The way the plot has moved, I cannot accomplish my ultimate task until I have the Rotting King helping out. Yet I cannot gain an audience with this Rotting King until I defeat the Arena's champion. Once I get to the Rotting King, he is forcing me to do him a favor. All the while the plot has hit a stand still, as has any sense of character development. Death is not becoming a more complex character. At most the world is being built, sure, but what is really going on is Vigil is trying to make Darksiders 2 a longer game with more content. So they create these fetch quests which delay the main story to pad onto the game length and create new dungeons.

Now let's jump to a game company that is known for exemplary story-telling in the West. Bioware.

Dragon Age: Origins begins with our selected heroic origin, which establishes your character's past and provides the impetus for them to join the Grey Wardens. The second quest is... y'know, I don't really remember the actual purpose of the second quest, but it manages to introduce the player to characters that will be valuable later. The third quest is to defend the fortress and fight against the Dark Spawn. The first major event pops up and we have our villain established. We have our overall objective.


According to Google Image Search, women find this sickly visage attractive.


Then the story pretty much stops while you go and complete three different quests where the villain basically sits and waits for you to come at him (okay, so he tosses Elven Antonio Banderas your way, but that's about all) and the Dark Spawn just sit and let you take your time. While the player is able to interact with the secondary characters and allow them to develop, it isn't through the actual story itself. It's by taking time outside of the plot.

Fifteen to twenty hours later you finally move the plot forward, and it feels like you're jumping ahead. It's like the writer didn't know what to actually do with the story once you discovered who the villain was and when you'd jump in to bust him up. You basically went on one giant fetch quest. Mass Effect was basically the same way. Several missions to collect characters where the main plot didn't really move forward too much. Same with Mass Effect 2.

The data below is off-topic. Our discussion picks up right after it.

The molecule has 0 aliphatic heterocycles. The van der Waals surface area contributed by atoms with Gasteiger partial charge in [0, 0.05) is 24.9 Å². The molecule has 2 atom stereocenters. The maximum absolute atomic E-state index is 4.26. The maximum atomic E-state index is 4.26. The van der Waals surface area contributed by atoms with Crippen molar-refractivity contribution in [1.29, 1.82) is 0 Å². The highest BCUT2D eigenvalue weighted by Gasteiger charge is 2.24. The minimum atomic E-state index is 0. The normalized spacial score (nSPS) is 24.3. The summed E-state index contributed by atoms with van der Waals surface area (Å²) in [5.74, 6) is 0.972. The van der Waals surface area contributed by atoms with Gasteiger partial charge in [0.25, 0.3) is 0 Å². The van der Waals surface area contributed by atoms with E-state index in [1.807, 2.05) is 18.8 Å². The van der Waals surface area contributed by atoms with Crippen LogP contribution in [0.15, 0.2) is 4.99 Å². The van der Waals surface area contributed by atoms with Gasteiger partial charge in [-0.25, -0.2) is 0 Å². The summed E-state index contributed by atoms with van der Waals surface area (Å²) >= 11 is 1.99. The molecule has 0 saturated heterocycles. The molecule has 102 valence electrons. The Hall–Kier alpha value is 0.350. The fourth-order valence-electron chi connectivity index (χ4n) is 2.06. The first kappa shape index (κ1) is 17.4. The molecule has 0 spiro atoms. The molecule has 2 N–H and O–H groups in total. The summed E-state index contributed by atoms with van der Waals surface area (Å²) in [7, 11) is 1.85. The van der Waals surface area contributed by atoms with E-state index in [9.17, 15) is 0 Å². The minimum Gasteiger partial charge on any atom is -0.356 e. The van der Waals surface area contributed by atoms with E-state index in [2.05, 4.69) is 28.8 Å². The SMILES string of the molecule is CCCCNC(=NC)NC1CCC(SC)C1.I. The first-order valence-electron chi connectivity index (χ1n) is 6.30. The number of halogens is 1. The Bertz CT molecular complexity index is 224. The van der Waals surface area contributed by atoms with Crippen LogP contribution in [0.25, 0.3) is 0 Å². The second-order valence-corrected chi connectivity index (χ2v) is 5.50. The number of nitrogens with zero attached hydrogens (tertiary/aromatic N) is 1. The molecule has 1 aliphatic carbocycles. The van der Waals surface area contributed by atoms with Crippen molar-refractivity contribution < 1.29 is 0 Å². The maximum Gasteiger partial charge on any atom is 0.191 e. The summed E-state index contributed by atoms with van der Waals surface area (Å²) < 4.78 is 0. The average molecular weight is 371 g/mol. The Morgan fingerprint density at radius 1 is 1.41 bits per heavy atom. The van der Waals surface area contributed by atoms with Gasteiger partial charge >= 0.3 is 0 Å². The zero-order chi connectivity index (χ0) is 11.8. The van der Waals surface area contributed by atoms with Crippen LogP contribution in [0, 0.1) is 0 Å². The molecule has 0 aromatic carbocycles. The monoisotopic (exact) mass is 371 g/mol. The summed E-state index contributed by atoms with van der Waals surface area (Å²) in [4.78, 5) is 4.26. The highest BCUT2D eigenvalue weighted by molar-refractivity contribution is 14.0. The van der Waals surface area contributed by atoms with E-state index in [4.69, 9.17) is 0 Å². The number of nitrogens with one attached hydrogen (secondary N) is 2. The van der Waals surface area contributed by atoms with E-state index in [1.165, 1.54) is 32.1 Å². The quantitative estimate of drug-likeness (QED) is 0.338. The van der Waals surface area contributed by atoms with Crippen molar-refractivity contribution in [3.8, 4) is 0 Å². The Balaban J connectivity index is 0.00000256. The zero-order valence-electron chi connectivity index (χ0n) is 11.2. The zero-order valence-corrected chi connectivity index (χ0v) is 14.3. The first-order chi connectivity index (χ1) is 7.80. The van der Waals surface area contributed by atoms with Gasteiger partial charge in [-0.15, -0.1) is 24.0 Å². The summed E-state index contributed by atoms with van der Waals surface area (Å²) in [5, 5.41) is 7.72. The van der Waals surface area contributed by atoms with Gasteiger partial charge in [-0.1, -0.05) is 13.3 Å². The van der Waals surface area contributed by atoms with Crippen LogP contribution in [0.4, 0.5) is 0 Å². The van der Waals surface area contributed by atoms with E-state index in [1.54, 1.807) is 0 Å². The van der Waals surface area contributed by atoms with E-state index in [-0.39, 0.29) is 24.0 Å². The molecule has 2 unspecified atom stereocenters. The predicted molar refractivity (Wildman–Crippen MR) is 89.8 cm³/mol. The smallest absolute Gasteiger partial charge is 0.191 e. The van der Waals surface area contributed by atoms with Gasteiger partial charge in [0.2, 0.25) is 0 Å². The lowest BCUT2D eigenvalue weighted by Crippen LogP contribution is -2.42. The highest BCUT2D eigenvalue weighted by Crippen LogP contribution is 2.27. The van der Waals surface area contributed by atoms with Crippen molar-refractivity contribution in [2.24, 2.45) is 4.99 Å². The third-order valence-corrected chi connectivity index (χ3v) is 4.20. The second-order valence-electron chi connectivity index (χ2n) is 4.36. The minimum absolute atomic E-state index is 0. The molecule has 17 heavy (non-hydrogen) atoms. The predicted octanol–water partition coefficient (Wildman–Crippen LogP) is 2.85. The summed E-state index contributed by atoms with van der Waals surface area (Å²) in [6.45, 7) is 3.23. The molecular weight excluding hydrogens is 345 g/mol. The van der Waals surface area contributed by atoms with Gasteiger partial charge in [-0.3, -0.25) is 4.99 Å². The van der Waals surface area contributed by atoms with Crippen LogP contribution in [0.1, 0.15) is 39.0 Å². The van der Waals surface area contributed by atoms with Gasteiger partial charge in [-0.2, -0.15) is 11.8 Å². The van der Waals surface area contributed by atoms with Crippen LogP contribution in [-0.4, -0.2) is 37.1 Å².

Or let's take Dead Space as another example. When I talk to people about it, there's always that slog in the middle of the game. I nod and say "Yeah, it doesn't really ramp up until about Chapter 10". That's because the first few chapters are interesting. You're introduced to the Ishimura, separated from your team and gain your objective to meet back with them.

Then you spend several chapters doing nothing but fixing the damn ship. You have the occasional cryptic vision and something sort of creepy occasionally happens, but on the whole you're just fixing the ship. The closest thing to a plot development is the one crazy guy that believes Necromorphs are the future and sends Big Scary after you, but nothing in the plot really develops. It's just an excuse to keep playing the game until the final two chapters that start to wrap things up and bring the game to a close.